Two Peas, Different Pods: Cultivating Long Lasting Childhood Friendship


As a new mom for the second time almost eight years ago, I hesitantly showed up to a Moms group at my local church. It is something I never entertained before because with my older child I had been a working mother. This second baby offered me a new experience as a stay at home mama. I definitely had preconceived notions about the gathering of so many women in one room, but what came out of that experience, to my greatest delight, were two mamas who met, with two little peas from two different pods who become great besties in the coming years. Here’s how we helped foster their childhood friendship.

The moment I met my friend Jennie and her beautiful baby boy, I felt instantly connected. We were two mothers of a certain age that had some life experience under our SPANX. We shared a table every Tuesday which later became playdates and adventures that would be some of my most favorite memories. Yet, the most wondrous of all is the friendship of our  two little peas from our very different pods. 

Jennie’s little Robert and my Picklebug Nicholas are only four weeks apart. Two little boys who do little boy things. It was very important to us both as moms to cultivate this little childhood friendship in the most organic way without FORCING, but FOSTERING. We began to see them develop their personalities and interests and let them mesh together to create a blossoming little friendship. And guess what? A lot of this growth came out of learning to communicate and understand each other through healthy conflict.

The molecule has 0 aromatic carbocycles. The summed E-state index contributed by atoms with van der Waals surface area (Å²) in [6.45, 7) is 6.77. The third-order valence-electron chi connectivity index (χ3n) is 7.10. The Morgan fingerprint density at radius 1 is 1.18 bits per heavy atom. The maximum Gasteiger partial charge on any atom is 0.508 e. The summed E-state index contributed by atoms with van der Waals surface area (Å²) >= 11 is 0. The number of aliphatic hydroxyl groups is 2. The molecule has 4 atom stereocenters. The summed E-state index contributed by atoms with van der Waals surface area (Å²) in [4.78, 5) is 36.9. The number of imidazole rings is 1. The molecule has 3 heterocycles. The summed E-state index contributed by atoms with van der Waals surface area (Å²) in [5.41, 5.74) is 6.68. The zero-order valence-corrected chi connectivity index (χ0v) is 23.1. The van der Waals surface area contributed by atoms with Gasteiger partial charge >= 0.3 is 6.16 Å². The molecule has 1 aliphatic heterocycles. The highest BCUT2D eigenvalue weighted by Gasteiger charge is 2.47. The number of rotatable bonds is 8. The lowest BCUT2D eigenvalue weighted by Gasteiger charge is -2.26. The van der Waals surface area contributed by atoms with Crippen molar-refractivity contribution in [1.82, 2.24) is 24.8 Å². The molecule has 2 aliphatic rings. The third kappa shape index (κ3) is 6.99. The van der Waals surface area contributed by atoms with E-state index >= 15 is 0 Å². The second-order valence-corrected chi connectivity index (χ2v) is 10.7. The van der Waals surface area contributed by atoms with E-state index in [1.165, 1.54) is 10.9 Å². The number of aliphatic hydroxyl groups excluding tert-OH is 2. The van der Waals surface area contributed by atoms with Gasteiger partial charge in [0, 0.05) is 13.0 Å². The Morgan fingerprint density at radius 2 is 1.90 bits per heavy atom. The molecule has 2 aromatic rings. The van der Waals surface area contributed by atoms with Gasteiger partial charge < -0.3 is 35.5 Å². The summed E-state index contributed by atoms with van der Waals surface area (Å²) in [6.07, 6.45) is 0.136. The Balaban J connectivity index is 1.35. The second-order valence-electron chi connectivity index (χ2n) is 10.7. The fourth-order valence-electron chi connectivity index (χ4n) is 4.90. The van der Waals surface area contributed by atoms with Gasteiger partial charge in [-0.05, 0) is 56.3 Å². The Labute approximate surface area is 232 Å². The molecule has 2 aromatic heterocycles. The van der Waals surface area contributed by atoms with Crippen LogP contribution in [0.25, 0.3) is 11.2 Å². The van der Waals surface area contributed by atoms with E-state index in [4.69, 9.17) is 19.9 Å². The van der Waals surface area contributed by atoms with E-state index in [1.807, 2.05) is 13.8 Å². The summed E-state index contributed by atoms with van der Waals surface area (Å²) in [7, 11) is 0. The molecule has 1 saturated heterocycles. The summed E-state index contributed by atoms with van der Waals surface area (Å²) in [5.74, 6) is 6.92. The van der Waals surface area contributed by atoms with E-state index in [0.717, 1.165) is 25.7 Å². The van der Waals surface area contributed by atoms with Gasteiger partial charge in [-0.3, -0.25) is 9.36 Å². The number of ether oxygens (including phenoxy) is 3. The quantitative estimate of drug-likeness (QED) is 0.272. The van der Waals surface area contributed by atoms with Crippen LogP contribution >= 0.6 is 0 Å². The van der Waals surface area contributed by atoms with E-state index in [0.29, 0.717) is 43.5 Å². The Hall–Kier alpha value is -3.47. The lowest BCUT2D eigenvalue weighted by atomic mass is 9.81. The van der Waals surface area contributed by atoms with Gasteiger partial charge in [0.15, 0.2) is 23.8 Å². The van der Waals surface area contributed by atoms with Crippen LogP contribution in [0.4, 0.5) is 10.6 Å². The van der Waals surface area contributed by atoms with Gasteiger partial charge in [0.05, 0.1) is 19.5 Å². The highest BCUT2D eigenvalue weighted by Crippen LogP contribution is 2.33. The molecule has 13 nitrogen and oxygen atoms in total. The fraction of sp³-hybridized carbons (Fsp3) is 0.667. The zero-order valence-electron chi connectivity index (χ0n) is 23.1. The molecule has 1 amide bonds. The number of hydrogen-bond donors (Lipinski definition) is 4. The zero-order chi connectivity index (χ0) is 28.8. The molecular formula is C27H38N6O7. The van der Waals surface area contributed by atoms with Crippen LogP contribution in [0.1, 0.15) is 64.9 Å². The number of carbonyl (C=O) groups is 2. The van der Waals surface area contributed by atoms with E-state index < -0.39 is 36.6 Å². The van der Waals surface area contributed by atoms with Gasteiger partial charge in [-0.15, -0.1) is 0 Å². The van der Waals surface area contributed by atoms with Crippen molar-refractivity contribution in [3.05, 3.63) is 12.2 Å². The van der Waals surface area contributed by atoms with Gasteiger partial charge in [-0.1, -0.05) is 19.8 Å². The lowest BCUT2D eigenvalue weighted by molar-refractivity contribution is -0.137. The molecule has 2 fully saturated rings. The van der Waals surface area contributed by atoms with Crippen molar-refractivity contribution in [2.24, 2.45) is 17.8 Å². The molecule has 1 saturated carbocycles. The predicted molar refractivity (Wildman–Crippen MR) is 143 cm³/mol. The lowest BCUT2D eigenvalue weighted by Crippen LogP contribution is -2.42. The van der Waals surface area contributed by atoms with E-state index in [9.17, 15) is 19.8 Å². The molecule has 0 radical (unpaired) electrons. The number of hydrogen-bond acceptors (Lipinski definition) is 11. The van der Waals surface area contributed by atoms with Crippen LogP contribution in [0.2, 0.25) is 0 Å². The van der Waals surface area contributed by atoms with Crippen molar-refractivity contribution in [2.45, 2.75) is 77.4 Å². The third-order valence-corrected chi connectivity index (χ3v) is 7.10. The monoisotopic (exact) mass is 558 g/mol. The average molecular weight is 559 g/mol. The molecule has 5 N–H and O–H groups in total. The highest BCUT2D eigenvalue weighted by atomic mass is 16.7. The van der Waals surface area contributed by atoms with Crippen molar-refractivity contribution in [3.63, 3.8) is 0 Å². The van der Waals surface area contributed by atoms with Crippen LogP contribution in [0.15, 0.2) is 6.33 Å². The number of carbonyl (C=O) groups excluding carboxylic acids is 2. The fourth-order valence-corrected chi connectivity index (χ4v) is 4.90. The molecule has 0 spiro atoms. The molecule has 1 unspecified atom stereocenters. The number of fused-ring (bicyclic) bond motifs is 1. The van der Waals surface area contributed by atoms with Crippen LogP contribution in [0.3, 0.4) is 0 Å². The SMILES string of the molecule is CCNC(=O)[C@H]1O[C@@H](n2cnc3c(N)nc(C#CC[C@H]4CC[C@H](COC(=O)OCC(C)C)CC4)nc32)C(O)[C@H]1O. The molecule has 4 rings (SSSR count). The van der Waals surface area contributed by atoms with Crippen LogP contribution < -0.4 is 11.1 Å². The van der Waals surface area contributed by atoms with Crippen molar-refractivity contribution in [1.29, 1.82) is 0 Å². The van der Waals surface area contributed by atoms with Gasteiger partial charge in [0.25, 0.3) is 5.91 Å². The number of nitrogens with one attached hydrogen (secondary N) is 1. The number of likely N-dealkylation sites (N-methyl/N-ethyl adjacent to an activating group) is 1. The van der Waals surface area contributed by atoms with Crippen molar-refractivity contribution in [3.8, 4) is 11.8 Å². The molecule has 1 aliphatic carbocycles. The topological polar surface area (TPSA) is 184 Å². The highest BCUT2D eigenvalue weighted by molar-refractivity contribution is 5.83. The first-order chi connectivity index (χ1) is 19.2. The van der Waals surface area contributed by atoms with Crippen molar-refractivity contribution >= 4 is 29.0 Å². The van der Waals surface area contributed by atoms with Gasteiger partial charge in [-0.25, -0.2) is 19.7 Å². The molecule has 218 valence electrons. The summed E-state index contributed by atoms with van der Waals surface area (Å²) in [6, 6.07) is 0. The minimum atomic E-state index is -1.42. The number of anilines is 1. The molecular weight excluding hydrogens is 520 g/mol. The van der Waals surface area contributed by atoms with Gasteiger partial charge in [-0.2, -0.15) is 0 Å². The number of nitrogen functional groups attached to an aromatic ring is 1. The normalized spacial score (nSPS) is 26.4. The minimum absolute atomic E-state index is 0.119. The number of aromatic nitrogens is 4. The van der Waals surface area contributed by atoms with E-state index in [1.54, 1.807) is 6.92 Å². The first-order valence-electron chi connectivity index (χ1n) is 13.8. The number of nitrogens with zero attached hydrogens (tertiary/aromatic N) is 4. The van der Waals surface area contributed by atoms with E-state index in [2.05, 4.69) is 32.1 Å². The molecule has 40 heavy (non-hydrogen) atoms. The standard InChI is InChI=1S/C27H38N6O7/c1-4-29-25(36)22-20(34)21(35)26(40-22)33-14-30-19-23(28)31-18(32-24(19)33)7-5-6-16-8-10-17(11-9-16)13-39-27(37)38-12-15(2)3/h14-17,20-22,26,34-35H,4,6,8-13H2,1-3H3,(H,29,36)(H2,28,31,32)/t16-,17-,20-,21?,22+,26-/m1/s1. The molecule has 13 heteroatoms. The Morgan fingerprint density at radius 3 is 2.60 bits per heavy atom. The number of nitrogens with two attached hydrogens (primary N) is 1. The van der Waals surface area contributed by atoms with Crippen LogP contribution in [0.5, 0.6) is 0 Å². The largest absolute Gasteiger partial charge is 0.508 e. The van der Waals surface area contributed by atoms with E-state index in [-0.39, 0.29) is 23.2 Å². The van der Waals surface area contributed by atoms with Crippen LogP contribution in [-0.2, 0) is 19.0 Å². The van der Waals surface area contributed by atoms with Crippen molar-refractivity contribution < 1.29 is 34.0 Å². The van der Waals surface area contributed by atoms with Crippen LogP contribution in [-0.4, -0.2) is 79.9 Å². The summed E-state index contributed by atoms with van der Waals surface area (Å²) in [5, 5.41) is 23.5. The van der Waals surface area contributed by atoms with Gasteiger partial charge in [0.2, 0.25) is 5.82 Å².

The only intervention was for us to help them learn to verbalize real emotions and express perspective in how they saw the situation differently from each other. We never dismiss them or their feelings. We just guide them to convey their feelings and perspectives by honoring through active listening. The problem is never the actual circumstance. The issue is that someone doesn’t feel seen or heard. The idea is to teach them with the other person’s worldview through simple childhood conflict. Children offer great opportunities to role play thru simple challenges how to communicate. Kids are full of empathy and compassion and by honoring their difficulties as opportunities to get to the root of understanding one another, we develop healthy adults who can communicate with clear boundaries.

After eight years together, these friends have found a harmony in their friendship. Robert is a natural born leader. He is fearless and very outgoing. Nicholas is more optimistically cautious. Robert has taken delight in helping Nicholas to be brave. Nicholas is the voice of reason and is always wanting to keep his friend safe. He loves to encourage his friend in everything including him losing his teeth.  One thing for sure, they never find disagreement in bathroom humor and boy noises. Because the world is upside down and inside out, our time together has been limited. The boys have recently taken ownership of their relationship by creating video messages that are so hilarious and totally fitting to their unique relationship. Watching them blossom in this childhood friendship has done our mama hearts so good. These boys truly have such admiration for one another and their moms are kinda cool friends, too. 


  1. Oh I love this! My dear Jinny is my fellow MOPS mama. Her Ruby and my Mary Alice are walking a similar path and I can’t wait to see their friendship bloom!


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